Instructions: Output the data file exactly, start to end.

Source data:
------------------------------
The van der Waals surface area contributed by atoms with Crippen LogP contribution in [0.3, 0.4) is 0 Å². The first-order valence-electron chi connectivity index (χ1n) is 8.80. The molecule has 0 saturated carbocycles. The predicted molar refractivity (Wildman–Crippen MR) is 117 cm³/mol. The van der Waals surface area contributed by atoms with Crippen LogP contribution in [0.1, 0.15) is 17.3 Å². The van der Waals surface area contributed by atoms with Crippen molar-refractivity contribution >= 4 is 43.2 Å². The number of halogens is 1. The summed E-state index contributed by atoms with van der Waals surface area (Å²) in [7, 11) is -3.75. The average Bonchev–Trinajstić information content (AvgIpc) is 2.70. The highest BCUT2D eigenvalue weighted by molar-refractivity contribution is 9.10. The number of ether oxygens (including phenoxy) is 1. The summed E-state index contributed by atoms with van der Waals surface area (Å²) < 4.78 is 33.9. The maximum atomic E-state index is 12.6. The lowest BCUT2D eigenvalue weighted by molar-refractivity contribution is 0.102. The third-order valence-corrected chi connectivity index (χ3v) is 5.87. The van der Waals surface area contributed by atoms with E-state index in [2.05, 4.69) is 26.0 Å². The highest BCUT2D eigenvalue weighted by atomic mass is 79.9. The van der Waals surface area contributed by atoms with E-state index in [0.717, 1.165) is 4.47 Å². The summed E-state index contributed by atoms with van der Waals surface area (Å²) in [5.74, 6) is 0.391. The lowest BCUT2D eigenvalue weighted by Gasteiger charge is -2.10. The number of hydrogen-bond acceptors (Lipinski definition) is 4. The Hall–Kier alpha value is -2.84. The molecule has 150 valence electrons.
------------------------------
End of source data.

The van der Waals surface area contributed by atoms with Crippen LogP contribution in [0.3, 0.4) is 0 Å². The first-order valence-electron chi connectivity index (χ1n) is 8.80. The molecule has 0 saturated carbocycles. The predicted molar refractivity (Wildman–Crippen MR) is 117 cm³/mol. The van der Waals surface area contributed by atoms with Crippen LogP contribution in [0.1, 0.15) is 17.3 Å². The van der Waals surface area contributed by atoms with Crippen molar-refractivity contribution >= 4 is 43.2 Å². The number of halogens is 1. The summed E-state index contributed by atoms with van der Waals surface area (Å²) in [7, 11) is -3.75. The average Bonchev–Trinajstić information content (AvgIpc) is 2.70. The highest BCUT2D eigenvalue weighted by molar-refractivity contribution is 9.10. The number of ether oxygens (including phenoxy) is 1. The summed E-state index contributed by atoms with van der Waals surface area (Å²) < 4.78 is 33.9. The maximum atomic E-state index is 12.6. The lowest BCUT2D eigenvalue weighted by molar-refractivity contribution is 0.102. The third-order valence-corrected chi connectivity index (χ3v) is 5.87. The van der Waals surface area contributed by atoms with E-state index in [2.05, 4.69) is 26.0 Å². The highest BCUT2D eigenvalue weighted by atomic mass is 79.9. The van der Waals surface area contributed by atoms with E-state index in [0.717, 1.165) is 4.47 Å². The summed E-state index contributed by atoms with van der Waals surface area (Å²) in [5.74, 6) is 0.391. The lowest BCUT2D eigenvalue weighted by Gasteiger charge is -2.10. The number of hydrogen-bond acceptors (Lipinski definition) is 4. The Hall–Kier alpha value is -2.84. The molecule has 150 valence electrons.